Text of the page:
Next up in our Japan series is Oita Prefecture in the south of Japan on Kyushu Island! The south of Japan is known for its subtropical climate and hot springs, and it’s also nicknamed the ‘land of abundance’. Traditionally, there’s a lot of farms and fishermen in Oita. Leeks and green onions as well as fruits like strawberries, pears and a famous type of lime known as kabosu are all grown in Oita. They also have their own type of high quality beef (think Kobe beef), called Bungo.
How to get there
You can get the Sanyo Shinkansen bullet train (about 2.5 hours from Osaka) and then switch to the monorail at Kokura Station. You can also fly to Oita airport, or catch a ferry from Hiroshima. If you’re driving, there are underground tunnels linking Kyushu to the main island.
Where to stay
The region is brimming with onsen and hot springs, so we suggest you stay at a ryokan, a traditional inn. Beppu is a well known spot for tourists to stay in, but you can also stay in Hita, a historical town that was once the capital city of all of Kyushu. They have a Gion festival (similar to the festival in Kyoto) in July every year.
A photo from Hita’s Gion Festival source
What to eat!
Most important to this blog post is of course the FOOD!
As we said, Beppu is super well known amongst tourists so it’s a good place to start since everything is more foreigner-friendly. The hot springs here are known as jigoku (hells) as the water can get up to 98C. Obviously, you can’t bathe directly in it, but they use the hot water and steam for all sorts of things (including renewable energy) and one of these uses is to steam foods. A dish called jigoku mushi you can steam all kinds of foods almost instantly. In a town called Kannawa you can visit Jigoku Mushi Steam Cooking Centre where you can steam your own foods. It’s right next to the Kannawa bus terminal and easy to find. You can also steam desserts, with custard being a popular choice.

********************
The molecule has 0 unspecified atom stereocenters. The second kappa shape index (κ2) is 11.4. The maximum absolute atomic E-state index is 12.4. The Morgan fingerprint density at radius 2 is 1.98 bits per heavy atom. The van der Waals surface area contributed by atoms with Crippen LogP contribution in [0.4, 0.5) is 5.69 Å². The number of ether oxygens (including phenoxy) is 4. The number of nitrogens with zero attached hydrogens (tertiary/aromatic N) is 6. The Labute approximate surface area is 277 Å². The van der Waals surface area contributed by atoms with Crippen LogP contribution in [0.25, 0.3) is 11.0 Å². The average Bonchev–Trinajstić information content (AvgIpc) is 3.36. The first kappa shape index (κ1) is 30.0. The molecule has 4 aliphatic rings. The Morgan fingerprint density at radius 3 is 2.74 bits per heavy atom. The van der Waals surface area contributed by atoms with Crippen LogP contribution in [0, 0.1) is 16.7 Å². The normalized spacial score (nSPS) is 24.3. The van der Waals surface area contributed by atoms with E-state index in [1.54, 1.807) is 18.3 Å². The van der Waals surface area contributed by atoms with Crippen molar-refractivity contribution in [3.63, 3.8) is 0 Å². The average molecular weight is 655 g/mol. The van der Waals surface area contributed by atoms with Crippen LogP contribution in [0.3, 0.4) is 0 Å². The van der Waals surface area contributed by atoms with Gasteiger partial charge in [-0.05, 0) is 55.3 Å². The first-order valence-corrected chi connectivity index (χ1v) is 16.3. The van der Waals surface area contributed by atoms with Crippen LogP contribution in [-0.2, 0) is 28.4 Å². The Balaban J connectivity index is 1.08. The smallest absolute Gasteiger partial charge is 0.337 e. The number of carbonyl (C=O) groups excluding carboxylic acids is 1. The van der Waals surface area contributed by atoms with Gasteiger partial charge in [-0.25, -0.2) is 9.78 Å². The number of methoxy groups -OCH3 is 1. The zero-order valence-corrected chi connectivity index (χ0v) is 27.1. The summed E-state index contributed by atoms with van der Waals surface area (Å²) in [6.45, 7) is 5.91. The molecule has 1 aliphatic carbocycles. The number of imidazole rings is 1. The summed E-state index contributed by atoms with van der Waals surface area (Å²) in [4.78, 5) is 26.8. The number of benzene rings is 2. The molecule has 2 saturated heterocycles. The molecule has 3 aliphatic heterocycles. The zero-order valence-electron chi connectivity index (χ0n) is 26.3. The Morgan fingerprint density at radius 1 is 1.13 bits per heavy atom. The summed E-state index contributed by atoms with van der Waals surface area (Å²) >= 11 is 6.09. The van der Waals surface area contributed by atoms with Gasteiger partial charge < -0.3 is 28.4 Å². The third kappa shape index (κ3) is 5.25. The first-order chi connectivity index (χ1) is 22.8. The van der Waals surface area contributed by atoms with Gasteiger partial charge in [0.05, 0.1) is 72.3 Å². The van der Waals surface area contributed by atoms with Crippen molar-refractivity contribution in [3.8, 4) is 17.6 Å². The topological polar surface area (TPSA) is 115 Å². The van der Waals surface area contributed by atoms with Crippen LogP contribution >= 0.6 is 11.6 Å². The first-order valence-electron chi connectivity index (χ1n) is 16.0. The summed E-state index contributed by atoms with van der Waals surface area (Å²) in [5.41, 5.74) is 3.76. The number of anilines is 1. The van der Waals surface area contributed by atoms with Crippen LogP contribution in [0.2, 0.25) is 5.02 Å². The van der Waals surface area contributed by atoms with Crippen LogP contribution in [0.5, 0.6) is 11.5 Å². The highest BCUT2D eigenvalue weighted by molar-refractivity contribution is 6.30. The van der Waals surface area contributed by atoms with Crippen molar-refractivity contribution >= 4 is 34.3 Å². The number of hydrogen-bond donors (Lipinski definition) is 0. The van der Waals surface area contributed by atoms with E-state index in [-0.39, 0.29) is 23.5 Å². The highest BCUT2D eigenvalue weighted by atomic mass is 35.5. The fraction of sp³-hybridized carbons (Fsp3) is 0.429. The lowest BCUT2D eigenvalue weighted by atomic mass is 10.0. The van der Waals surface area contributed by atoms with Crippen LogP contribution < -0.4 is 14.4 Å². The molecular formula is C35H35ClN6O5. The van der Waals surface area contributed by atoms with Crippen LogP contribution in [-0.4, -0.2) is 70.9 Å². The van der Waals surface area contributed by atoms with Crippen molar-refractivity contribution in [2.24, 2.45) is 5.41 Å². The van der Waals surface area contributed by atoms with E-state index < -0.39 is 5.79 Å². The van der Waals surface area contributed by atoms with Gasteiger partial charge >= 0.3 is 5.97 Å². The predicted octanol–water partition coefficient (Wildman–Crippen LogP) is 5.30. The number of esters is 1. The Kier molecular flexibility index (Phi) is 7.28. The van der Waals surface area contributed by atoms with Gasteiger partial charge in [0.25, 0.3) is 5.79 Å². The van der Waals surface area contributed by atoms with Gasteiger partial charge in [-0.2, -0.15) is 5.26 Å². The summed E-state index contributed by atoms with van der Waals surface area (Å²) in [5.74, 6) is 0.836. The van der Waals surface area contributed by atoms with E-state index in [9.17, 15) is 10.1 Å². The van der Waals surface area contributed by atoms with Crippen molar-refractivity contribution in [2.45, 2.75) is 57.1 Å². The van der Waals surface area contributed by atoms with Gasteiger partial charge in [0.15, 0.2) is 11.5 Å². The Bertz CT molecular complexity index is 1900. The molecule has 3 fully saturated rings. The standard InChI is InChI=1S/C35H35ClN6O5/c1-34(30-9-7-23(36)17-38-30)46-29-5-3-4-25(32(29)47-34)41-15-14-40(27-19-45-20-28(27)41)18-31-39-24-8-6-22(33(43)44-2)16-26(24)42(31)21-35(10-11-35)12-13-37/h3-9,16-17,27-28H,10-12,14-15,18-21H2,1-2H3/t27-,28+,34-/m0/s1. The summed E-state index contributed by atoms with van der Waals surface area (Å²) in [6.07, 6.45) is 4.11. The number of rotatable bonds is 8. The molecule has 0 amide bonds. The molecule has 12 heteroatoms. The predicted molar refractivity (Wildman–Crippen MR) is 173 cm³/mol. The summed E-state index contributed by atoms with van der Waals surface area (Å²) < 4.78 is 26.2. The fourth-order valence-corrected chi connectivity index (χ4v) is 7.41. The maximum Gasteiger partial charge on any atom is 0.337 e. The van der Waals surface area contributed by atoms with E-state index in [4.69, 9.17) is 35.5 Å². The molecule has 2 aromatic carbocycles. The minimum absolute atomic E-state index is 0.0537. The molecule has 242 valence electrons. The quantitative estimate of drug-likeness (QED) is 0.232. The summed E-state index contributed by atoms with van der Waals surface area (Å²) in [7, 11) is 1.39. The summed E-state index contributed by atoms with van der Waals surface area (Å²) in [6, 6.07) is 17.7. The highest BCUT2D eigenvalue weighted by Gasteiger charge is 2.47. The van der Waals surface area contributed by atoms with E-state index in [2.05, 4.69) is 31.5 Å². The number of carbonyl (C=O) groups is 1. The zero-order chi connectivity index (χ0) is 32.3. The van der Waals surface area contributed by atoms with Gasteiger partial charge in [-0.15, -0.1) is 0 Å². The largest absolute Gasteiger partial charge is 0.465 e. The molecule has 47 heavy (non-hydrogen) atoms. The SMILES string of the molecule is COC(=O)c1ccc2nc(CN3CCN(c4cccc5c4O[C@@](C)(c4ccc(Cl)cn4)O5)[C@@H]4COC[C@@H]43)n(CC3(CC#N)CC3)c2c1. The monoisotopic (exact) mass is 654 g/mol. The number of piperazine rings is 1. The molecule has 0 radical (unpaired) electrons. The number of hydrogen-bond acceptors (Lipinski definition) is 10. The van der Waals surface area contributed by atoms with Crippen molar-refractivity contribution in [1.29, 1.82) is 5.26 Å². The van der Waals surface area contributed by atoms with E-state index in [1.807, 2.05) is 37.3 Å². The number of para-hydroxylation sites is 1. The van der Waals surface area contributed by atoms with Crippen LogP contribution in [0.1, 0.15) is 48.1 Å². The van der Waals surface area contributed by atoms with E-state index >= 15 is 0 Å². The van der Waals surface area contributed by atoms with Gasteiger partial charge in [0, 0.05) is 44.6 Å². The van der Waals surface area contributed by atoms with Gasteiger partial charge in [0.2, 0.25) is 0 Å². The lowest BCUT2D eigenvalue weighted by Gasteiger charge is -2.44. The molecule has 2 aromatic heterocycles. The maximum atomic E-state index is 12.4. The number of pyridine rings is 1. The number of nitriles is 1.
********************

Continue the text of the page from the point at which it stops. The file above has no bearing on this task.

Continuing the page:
Steaming your own food in Kannawa source
Toriten is chicken fried in tempura batter and served with a soy and vinegar dipping sauce. It’s local to Beppu and you can pretty much find it anywhere.
One of our favourite YouTube Channels made a recipe for toriten that is super easy to follow.
Ramen is ubiquitous across all of Japan, so of course Beppu has its own style called reimen. Unlike most ramen, it’s served cold! It has chewy noodles in a cold broth and has typical toppings.
Oita Prefecture has its own specialty sushi as well. It looks quite distinct from regular sushi, and mostly highlights local fruits and vegetables. The vegetarian focus makes it super healthy, plus fruit sushi sounds pretty interesting! The vegetarian style is called hitan sushi and if you’re looking for the fish type, make sure the ask for saiki sushi.
You can get this in Hita source
What to drink
Oita prefecture has a number of sake and shochu distilleries. One in particular, Mugi Shochu, is well known domestically. The local way to drink sake here is to add some of the local kaboshi lime to add flavour and enhance the smoothness. Another drink that has gained a bit of international attention is Oni Koroshi.
You can also visit the Sapporo Beer Museum!
Where do you think we should cover next? Or is there something we’ve missed? We’d love to hear your suggestions for what to cover in our prefecture series!
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